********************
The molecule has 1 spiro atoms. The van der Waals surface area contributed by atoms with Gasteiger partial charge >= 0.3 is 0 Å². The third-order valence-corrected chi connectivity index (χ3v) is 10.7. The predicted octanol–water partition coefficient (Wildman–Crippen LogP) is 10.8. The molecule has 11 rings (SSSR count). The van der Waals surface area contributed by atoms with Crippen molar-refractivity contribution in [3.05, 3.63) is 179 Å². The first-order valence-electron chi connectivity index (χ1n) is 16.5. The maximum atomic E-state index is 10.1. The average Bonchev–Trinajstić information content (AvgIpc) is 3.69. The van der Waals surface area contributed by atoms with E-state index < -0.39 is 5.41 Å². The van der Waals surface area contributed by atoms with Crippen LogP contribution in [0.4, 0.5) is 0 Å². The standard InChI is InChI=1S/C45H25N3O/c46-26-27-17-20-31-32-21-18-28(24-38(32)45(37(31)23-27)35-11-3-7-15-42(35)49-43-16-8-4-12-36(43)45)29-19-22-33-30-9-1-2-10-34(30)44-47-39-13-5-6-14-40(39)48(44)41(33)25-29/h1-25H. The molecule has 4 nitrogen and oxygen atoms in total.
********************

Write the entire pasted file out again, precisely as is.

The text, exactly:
The molecule has 1 spiro atoms. The van der Waals surface area contributed by atoms with Gasteiger partial charge >= 0.3 is 0 Å². The third-order valence-corrected chi connectivity index (χ3v) is 10.7. The predicted octanol–water partition coefficient (Wildman–Crippen LogP) is 10.8. The molecule has 11 rings (SSSR count). The van der Waals surface area contributed by atoms with Crippen molar-refractivity contribution in [3.05, 3.63) is 179 Å². The first-order valence-electron chi connectivity index (χ1n) is 16.5. The maximum atomic E-state index is 10.1. The average Bonchev–Trinajstić information content (AvgIpc) is 3.69. The van der Waals surface area contributed by atoms with E-state index < -0.39 is 5.41 Å². The van der Waals surface area contributed by atoms with Crippen LogP contribution in [0.4, 0.5) is 0 Å². The standard InChI is InChI=1S/C45H25N3O/c46-26-27-17-20-31-32-21-18-28(24-38(32)45(37(31)23-27)35-11-3-7-15-42(35)49-43-16-8-4-12-36(43)45)29-19-22-33-30-9-1-2-10-34(30)44-47-39-13-5-6-14-40(39)48(44)41(33)25-29/h1-25H. The molecule has 4 nitrogen and oxygen atoms in total.